More than anything, the episode served as a chilling reminder that censorship efforts in the federal government are uniquely bipartisan. As Ball said on Breaking Points, “from a whole variety of directions…from the left, the right, the center, they’re pushing for more censorship.” The left tends to fault these platforms for not doing enough “content moderation,” while the right tends to complain about heavy-handed and biased moderation. Both grievances have found common cause in a campaign against the free speech protections we grant media publishers. Changing this would do grave harm to the freedom of the press in this country.

In the courts this week, a long-brewing defamation case between conservative pundit Mark Steyn and climate scientist Michael Mann reached a minor milestone. Mann, a professor at the University of Pennsylvania, sued Steyn in 2012 over a blog post published on the National Review’s website, in which Steyn called Mann’s research “fraudulent” and blamed him for having popularized the so-called “hockey-stick graph” of global temperature rise. Mann had initially filed suit against Steyn, National Review and two other parties; National Review maintained that Steyn’s comments were protected under the First Amendment, and the outlet was dropped from the lawsuit in 2021. This week the plaintiff, Mann, rested his case against Steyn.

Francis Menton at the Manhattan Contrarian provided expert commentary on the developments. It appears that Mann had overestimated his damages to the court in 2020, and then amended them with supplemental documentation in 2023. Remarkably, one estimate of a lost grant had changed from $9 million to $100,000—“exceedingly strange,” according to Menton. Steyn’s defense also called their first witness, a statistician at Wharton who characterized Mann’s climate temperature reconstruction methodologies as “manipulative” and his conclusions “misleading.” National Review supplied their own coverage of the trial this week as well, noting that Mann had expressed his hope to “ruin this pathetic excuse for a human being,” referring to Steyn, in a 2012 email.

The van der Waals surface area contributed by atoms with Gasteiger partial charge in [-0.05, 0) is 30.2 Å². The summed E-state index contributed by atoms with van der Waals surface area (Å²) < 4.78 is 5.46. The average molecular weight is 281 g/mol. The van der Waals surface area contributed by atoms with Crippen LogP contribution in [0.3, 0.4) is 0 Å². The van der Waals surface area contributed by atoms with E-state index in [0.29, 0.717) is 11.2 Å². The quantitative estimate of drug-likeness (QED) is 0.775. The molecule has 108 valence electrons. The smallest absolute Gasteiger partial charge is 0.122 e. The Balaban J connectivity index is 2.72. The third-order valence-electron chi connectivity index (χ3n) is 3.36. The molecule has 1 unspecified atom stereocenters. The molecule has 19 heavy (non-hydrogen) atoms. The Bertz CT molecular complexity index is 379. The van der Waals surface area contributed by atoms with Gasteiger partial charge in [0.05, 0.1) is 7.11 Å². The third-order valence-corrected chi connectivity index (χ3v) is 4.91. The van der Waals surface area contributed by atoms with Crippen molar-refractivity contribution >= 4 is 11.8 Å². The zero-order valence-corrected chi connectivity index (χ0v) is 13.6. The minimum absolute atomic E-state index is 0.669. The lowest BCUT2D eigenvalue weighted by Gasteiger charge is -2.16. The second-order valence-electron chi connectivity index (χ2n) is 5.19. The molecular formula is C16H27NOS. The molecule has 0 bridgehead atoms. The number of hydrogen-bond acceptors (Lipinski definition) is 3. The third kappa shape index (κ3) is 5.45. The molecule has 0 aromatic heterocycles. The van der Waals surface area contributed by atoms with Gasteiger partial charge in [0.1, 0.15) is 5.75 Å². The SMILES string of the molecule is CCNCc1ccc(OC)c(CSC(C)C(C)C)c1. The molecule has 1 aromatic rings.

Other items on the page this week include an addition to our new FOIA section, which, going forward, will serve as an index of important documents obtained from public records or Freedom of Information Act requests. Jimmy Tobias received a new, heavily redacted tranche of emails from the NIH on the last day of January. One interesting discovery was a series of questions posed by David P. Cleary, then-Staff Director of the Senate Committee on Health, Education, Labor and Pensions (HELP) to the NIH, one of which noted that a “year four progress report” from EcoHealth Alliance had been edited before the committee received it. This is notable because the year four report would have included information relevant to EcoHealth’s (an NIH-funded nonprofit) work on gain-of-function coronavirology at the Wuhan Institute of Virology. Tobias has been a tireless FOIA gadfly for the NIH since his groundbreaking report last year on the agency’s attempts to squelch opinion about a potential SARS-CoV-2 lab origin.

Over the next few weeks, we can hope to see more attention to the current Supreme Court docket, which includes at least two cases pertinent to social media, censorship and the First Amendment. NetChoice, LLC v. Paxton will consider whether the First Amendment prohibits laws restricting websites from “engaging in editorial choices about whether, and how, to publish and disseminate speech.” The case will be argued on February 26. Murthy v. Missouri (formerly Missouri v. Biden) will consider whether federal government communication with social media companies about content moderation constituted a violation of the First Amendment. Arguments will be heard in March, and Dr. Jay Bhattacharya—the Stanford epidemiologist censored on Twitter for expressing skepticism about pandemic lockdown policies—is one of many plaintiffs.

This article was originally published by RealClearInvestigations and made available via RealClearWire.

The post This Week in Censorship | January 29 – February 4 appeared first on The Gateway Pundit.